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Notes: Biomass of Shrub-Dominated Wetlands in Minnesota

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Aboveground shrub biomass was estimated in 34 shrub-dominated wetlands in northern Minnesota, representing a range of stocking. Salix was dominant in most wetlands, although a few were dominated by Alnus rugosa and Betula pumila. Shrub biomass ranged from 0.5 to 71.5 Mg ha-1 with an arithmetic mean of 11.2 Mg ha-1. Biomass was distributed lognormally among the wetlands, with a geometric mean of 6.9 Mg ha-1. Biomass estimates within wetlands had high uncertainty (10 to 85 percent of the mean) because of both clumpy distribution and large differences in size of shrubs. Eighty percent of the stands were on organic soils (Histosols), with two-thirds on minerotrophic and the remainder on weakly minerotrophic peatlands. Relationships of biomass to basal area and age were statistically significant. Differences in biomass were compared among wetlands grouped by soil or water chemistry. Stand age was a statistically significant covariate, but almost no significant differences in biomass were found among groups based on either criteria. Biomass of the shrubs in these wetlands was about four-fold greater than shrub biomass in mature forests in the area, but only slightly more than 5 percent of total biomass in those forests. These natural stands can be considered to set minimum boundary conditions for biomass production from wetlands. Forest Sci. 31:1011-1017.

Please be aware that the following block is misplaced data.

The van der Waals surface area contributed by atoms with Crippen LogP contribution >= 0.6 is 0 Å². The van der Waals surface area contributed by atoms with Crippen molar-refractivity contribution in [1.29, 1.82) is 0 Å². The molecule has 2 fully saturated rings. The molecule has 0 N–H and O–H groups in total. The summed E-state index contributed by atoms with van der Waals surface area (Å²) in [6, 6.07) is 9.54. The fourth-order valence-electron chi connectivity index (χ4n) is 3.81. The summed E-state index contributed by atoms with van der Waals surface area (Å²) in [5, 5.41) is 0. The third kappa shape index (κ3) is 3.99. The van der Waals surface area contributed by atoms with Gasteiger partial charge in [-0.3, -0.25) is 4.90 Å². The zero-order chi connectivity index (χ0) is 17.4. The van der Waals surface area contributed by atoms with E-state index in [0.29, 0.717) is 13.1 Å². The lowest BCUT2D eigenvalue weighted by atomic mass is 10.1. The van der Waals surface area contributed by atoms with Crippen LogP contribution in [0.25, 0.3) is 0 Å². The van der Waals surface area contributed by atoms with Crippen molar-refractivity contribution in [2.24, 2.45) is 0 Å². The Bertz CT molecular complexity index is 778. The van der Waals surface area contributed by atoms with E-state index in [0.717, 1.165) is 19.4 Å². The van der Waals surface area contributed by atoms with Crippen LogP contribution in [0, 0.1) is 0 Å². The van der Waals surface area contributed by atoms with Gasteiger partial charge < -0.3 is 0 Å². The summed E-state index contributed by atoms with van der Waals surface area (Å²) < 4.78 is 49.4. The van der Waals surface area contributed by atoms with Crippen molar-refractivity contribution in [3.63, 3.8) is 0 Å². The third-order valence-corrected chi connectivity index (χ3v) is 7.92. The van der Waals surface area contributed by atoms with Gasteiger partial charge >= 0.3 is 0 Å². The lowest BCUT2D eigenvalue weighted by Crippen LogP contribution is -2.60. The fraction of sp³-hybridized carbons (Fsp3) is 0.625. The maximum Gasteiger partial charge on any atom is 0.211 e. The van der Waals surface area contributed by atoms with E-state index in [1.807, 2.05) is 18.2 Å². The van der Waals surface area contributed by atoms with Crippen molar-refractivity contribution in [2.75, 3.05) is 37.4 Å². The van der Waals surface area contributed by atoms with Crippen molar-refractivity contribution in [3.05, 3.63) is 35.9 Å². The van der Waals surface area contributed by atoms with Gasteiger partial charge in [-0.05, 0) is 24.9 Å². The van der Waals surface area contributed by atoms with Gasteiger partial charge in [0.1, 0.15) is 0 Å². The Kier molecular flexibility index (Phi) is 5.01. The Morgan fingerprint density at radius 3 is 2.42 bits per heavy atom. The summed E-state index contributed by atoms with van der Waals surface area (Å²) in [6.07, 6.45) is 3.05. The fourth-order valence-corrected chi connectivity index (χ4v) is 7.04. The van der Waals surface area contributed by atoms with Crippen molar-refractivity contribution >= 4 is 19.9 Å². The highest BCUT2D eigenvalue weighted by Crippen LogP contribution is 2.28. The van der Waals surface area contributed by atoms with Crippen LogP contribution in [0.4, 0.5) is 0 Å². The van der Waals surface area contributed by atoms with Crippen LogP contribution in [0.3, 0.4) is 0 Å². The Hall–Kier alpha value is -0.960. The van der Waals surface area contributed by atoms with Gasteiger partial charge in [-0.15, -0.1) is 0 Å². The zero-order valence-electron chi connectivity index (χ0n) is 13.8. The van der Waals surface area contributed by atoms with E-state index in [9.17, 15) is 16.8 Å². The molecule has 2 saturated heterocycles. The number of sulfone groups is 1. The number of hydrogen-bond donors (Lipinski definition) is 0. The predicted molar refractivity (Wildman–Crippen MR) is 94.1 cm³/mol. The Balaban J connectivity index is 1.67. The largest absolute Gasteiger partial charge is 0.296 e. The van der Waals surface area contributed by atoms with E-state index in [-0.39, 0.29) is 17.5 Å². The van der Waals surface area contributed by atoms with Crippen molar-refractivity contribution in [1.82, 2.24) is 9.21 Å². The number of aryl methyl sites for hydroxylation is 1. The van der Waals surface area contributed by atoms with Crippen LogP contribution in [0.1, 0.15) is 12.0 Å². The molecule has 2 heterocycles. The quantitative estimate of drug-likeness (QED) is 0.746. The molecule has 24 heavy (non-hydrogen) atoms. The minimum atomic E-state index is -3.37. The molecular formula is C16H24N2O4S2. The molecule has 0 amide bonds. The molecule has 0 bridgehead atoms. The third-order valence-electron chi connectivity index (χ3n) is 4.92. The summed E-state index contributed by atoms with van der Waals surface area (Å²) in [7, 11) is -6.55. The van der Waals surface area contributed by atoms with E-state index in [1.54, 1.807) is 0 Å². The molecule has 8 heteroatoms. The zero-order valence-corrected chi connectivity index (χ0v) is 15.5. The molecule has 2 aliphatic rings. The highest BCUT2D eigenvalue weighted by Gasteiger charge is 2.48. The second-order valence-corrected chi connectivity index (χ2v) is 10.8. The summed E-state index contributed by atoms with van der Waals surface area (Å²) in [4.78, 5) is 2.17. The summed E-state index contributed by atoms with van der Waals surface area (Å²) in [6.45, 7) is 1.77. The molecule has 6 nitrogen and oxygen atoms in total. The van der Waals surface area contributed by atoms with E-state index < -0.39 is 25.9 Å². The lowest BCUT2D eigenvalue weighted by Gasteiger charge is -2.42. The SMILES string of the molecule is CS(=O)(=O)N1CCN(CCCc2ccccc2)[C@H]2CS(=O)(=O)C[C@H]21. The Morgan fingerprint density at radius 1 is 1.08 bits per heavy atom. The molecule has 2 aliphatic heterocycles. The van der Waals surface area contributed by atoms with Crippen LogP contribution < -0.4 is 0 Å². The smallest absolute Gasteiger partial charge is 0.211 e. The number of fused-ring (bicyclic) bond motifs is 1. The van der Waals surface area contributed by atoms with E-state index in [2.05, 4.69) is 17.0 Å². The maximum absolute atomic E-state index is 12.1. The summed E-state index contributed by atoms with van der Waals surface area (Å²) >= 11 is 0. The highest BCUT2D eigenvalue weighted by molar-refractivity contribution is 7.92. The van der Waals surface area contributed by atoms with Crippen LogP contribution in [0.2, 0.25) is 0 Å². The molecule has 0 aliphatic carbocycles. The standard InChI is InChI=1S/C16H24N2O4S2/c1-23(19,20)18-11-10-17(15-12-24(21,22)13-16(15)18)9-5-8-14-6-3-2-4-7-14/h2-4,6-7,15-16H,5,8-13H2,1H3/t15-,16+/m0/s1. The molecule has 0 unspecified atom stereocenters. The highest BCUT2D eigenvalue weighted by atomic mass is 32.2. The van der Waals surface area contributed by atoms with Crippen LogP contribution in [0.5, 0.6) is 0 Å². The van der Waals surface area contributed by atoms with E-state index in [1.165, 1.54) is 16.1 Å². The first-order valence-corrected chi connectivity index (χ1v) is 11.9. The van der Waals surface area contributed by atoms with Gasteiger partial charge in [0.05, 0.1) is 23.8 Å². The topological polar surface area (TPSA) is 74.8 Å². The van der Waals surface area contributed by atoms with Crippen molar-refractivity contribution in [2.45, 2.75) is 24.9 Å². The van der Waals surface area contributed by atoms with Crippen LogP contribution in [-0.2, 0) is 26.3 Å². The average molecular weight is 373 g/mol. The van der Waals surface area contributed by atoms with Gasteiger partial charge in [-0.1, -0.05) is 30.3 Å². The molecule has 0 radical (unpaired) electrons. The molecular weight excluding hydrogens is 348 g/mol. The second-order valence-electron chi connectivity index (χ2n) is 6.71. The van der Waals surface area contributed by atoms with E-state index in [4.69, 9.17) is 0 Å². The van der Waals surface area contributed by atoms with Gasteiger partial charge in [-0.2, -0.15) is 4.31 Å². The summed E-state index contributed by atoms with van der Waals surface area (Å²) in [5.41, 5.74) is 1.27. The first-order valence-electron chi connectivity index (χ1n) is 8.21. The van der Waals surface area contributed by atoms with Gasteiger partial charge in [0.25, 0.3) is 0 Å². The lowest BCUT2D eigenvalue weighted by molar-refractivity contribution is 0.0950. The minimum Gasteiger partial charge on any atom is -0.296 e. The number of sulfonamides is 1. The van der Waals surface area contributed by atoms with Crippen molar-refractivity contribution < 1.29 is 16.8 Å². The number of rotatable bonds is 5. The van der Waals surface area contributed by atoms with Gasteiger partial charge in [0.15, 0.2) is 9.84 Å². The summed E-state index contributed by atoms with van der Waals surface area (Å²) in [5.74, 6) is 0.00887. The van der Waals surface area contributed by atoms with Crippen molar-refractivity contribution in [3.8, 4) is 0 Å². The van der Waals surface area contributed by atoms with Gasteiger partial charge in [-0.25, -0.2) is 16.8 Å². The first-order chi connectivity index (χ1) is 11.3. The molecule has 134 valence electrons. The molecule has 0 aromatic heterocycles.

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Keywords: Histosols; nutrients; peat

Document Type: Miscellaneous

Affiliations: Professor, Departments of Soil Science and Forest Resources, University of Minnesota, St. Paul, MN 55108

Publication date: 1985-12-01

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  • Forest Science is a peer-reviewed journal publishing fundamental and applied research that explores all aspects of natural and social sciences as they apply to the function and management of the forested ecosystems of the world. Topics include silviculture, forest management, biometrics, economics, entomology & pathology, fire & fuels management, forest ecology, genetics & tree improvement, geospatial technologies, harvesting & utilization, landscape ecology, operations research, forest policy, physiology, recreation, social sciences, soils & hydrology, and wildlife management.
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    June 1, 2016 to Feb. 28, 2017

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